…the greater we find our ignorance.” Gardiner G. Hubbard, the first President of the National Geographic Society
This is a popular sentiment. As I looked for similar quotes I stumbled upon this one from JFK: “The greater our knowledge increases, the greater our ignorance unfolds.”
Regardless of the truth of the sentiment, this rhetorical form–I’ll call it “The More…The More” statement–is seductive. It sounds so strong, kind of like Leia saying to Grand Moff Tarkin “The more you tighten your grip…the more star systems will slip through your fingers.” On the face of these statements, I don’t accept that ignorance increases as knowledge does.
But I can accept the statement that more knowledge makes understanding meaning more complex, maybe harder. This is what I think Kennedy and Hubbard were saying, in fairly elegant terms meant for rhetorical impact, not logical soundness.
The utter disappearance of the Air Malaysia jet is tragic. The failed search for it is a big fat metaphor for human limitations in the era of Big Data. It reminds me of The Onion’s “World’s Largest Metaphor Hits Ice-berg: Titanic, Representation of Man’s Hubris, Sinks in North Atlantic.”
This symbolism of human limitations is explored in today’s New York Times article by Pico Iyer, “The Folly of Thinking We Know.” Ayer’s piece is a good meditation on our weaknesses and blind spots. And I always love hearing mention of the Overconfidence Effect, our persistent belief that we think we know more than we really do (and with great confidence, no less).
I’m most interested I hearing your thoughts on this. Does all this information make us smarter yet dumber? Are we more informed but less wise?
If there’s one scientific finding that gives me the most hope it is neuroplasticity. The mind is a muscle. “Neurons that fire together, wire together.” We once thought that you’re stuck with the brain you’re born with. Now we know that mental exercise, especially vigorous and challenging exercise, makes the mind stronger and smarter. You can improve your brain and your performance.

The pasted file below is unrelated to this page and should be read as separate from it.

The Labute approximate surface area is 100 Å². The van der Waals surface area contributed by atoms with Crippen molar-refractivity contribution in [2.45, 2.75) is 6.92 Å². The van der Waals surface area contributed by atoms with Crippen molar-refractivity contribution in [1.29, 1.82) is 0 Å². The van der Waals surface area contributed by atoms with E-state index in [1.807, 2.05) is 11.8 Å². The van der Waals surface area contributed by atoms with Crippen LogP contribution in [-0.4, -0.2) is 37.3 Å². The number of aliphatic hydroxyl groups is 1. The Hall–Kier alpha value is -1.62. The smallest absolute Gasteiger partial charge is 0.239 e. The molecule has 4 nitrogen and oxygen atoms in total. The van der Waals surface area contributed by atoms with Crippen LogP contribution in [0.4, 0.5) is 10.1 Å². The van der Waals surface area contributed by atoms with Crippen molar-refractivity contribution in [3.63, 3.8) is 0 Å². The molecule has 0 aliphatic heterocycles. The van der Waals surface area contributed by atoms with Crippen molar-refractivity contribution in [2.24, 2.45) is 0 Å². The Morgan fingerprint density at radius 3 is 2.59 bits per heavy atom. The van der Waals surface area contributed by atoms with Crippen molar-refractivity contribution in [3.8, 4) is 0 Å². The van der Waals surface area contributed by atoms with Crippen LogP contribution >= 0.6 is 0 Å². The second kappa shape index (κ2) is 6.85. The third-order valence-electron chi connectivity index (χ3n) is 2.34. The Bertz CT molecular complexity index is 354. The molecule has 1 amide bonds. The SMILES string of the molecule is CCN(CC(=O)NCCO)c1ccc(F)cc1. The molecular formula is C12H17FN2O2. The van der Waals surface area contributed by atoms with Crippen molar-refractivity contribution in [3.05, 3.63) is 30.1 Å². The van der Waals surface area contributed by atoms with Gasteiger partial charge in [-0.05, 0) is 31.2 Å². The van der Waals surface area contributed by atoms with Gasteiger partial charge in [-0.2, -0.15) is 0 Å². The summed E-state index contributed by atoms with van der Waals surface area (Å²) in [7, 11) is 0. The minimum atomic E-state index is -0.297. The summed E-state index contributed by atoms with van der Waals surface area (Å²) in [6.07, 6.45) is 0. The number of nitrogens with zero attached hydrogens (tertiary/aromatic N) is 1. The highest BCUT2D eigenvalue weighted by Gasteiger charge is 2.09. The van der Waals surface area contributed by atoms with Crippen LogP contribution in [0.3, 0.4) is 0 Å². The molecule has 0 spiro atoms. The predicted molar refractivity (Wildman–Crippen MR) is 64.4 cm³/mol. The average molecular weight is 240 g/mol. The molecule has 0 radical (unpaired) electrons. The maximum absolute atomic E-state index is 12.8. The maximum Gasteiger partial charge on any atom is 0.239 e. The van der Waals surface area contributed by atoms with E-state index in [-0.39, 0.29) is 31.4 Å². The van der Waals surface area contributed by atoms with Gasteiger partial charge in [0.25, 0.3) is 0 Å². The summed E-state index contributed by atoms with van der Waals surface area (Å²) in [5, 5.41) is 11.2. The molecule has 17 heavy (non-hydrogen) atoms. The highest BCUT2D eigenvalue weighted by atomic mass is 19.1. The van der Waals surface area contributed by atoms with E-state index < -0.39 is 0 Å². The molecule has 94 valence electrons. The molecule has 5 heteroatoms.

I found this article from New York Magazine as I searched for cogent, well-written articles that explain Carol Dweck’s “Growth Mindset” theory. From the findings of her research, Dweck believes that there are two different ways a person can look at her abilities: a “Fixed Mindset” or a “Growth Mindset.” Someone with a Fixed Mindset might believe a statement like “I am smart” or “I’m a terrible tennis player.” A person with a fixed mindset doesn’t believe in much progress: you’re either good at something or you’re bad.
People who have a Growth Mindset believe that if they give a task enough focused, quality effort, they’ll be able to achieve a goal. Someone with a Growth Mindset might say, “I didn’t do well because I didn’t study enough,” or “My free throws have improved because I practiced long and hard.” Success or failure depends on effort, not innate talent.
Dweck and others in her field have studied these mindsets and the findings are clear: People with a Growth Mindset are more successful than people with a Fixed Mindset. The Fixed Mindset can be especially pernicious to the very intelligent, who often balk at potential failure because they want to protect their self-image: I’m smart. Smart people don’t fail.
The upshot is that talent is developed, not created. Yes, some people seem to find some things easier, but behind every great performer is hours and hours and hours of high quality practice. The hurdles in front of us may be daunting, but we can leap over most of them if we are committed to success and the effort required to get there.